Law Professor Hiring: Statistics on JD Placement
UPDATE: Larry Solum has updated his stats, so I have updated mine.
After several years of examining Lawrence Solum’s very interesting and useful statistics about entry level hiring in legal academia, it is apparent that the vast majority of hires got their JDs from just a handful of law schools. Solum’s 2008 entry level law professor hiring report tallies 148 entry level hires for 2008. Harvard and Yale account for a whopping 33% of those hired.
So why are the results are skewed so dramatically toward a few law schools? Are they placing people because they have a higher percentage of their graduates hired? Or because they have such a greater number of graduates applying for teaching jobs?
I’ve long wondered what the success rate in hiring has been for particular law schools. Are nearly all Yale and Harvard applicants being hired? I wanted to find out the answer to this question, so I contacted AALS to get statistics on how many teaching applicants there were from each law school per year. AALS graciously supplied me with the data. In the chart below, I have combined data from AALS about applicants per school for the hiring seasons of 2006-07 and 2007-08 with Lawrence Solum’s data of entry level hires (2007 entry level report and 2008 entry level report) to reveal some hopefully useful statistics. I have ranked schools based on their percentage of hired graduates.
Below is a table of schools ranked by the percentage hired in the hiring seasons of 2006-07 and 2007-08 combined. Please note that in schools with only a few applicants, the difference of one or two hires can make a very substantial difference in the statistics. I used two years worth of data combined to try to eliminate the anomalies of any given year, but even two years of data will have some anomalies.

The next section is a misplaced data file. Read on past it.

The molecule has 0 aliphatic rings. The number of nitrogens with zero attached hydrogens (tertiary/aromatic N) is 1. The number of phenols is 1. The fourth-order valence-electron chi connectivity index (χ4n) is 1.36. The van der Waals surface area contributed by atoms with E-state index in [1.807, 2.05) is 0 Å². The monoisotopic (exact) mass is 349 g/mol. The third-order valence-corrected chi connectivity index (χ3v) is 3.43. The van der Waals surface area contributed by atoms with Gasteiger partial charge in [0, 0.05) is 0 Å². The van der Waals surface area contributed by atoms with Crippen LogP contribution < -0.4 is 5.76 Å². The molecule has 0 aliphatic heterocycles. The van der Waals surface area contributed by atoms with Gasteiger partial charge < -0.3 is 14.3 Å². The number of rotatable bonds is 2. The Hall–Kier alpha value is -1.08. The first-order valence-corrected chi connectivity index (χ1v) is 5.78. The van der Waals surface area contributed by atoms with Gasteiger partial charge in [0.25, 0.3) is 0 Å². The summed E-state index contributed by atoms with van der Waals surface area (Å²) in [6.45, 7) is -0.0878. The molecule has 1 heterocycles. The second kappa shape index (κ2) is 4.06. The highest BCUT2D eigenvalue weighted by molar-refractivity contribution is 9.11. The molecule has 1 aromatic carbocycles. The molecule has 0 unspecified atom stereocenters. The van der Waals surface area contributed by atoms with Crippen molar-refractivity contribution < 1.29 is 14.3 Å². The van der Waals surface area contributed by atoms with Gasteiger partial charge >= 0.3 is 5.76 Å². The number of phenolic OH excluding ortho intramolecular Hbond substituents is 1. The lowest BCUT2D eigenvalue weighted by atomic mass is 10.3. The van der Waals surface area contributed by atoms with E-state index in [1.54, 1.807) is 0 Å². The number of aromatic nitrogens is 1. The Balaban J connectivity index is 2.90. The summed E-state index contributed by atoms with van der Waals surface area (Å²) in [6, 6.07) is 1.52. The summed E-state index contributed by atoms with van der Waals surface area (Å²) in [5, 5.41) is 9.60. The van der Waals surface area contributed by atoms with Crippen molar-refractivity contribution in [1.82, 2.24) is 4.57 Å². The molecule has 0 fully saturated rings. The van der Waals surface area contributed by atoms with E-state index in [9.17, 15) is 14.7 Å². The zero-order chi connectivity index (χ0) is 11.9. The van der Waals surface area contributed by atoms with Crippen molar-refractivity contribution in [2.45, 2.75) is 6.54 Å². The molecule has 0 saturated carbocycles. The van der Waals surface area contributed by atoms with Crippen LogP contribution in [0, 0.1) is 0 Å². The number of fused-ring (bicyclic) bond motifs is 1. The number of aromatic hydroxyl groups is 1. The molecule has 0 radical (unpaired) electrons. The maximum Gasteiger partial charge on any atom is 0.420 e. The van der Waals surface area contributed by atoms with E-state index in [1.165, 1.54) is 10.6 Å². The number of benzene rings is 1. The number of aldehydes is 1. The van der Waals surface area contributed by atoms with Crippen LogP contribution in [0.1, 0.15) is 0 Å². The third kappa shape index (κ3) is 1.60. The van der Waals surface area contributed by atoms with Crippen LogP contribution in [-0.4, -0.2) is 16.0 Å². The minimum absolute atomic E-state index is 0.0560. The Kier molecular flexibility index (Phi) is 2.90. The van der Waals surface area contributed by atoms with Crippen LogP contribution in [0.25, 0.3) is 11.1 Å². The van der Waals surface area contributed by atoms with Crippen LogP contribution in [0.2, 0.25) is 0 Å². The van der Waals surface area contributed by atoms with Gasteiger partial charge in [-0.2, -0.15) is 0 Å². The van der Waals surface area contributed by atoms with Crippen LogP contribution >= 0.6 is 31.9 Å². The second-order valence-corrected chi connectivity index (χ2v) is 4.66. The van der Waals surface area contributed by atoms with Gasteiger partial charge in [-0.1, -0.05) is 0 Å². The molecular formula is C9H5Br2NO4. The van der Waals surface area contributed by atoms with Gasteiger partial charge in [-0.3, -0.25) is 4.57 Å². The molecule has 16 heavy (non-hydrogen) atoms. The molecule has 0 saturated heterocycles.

|LAW SCHOOL||TOTAL JD APPLICANTS 2006-08||JD APPLICANTS HIRED 2006-08||% HIRED 2006-08|
|Wash & Lee||14||2||14%|
The numbers illustrate that the schools with the greatest success by and large had the most applicants. One exception was Georgetown, which sent 80 applicants (the 3rd highest number, behind Harvard and Yale), but had a 10% hiring rate. But the number of Georgetown graduates hired ranked #10 among all law schools. One thing this data illustrates is that the very low numbers in the academy for JDs from most schools is at least party attributed to the fact that they aren’t applying.
There are only 8 schools that have sent an average of more than 20 applicants per year (from 2006-08). Here’s a list of these schools and their success percentages: Yale (51%), Harvard (37%), Virginia (35%), Michigan (30%), Columbia (28%), Berkeley (28%), NYU (26%), Georgetown (11%).
Below is another table, this one listing schools by their US News rank order and containing the percentage hired for 2006-07 and 2007-08 separately:
|LAW SCHOOL||JD APPLICANTS 2006-07||JD APPLICANTS HIRED 2006-07||% HIRED 2006-07||JD APPLICANTS 2007-08||JD APPLICANTS HIRED 2007-08||% HIRED 2007-08|
|Wash & Lee||10||2||20%||4||0||0%|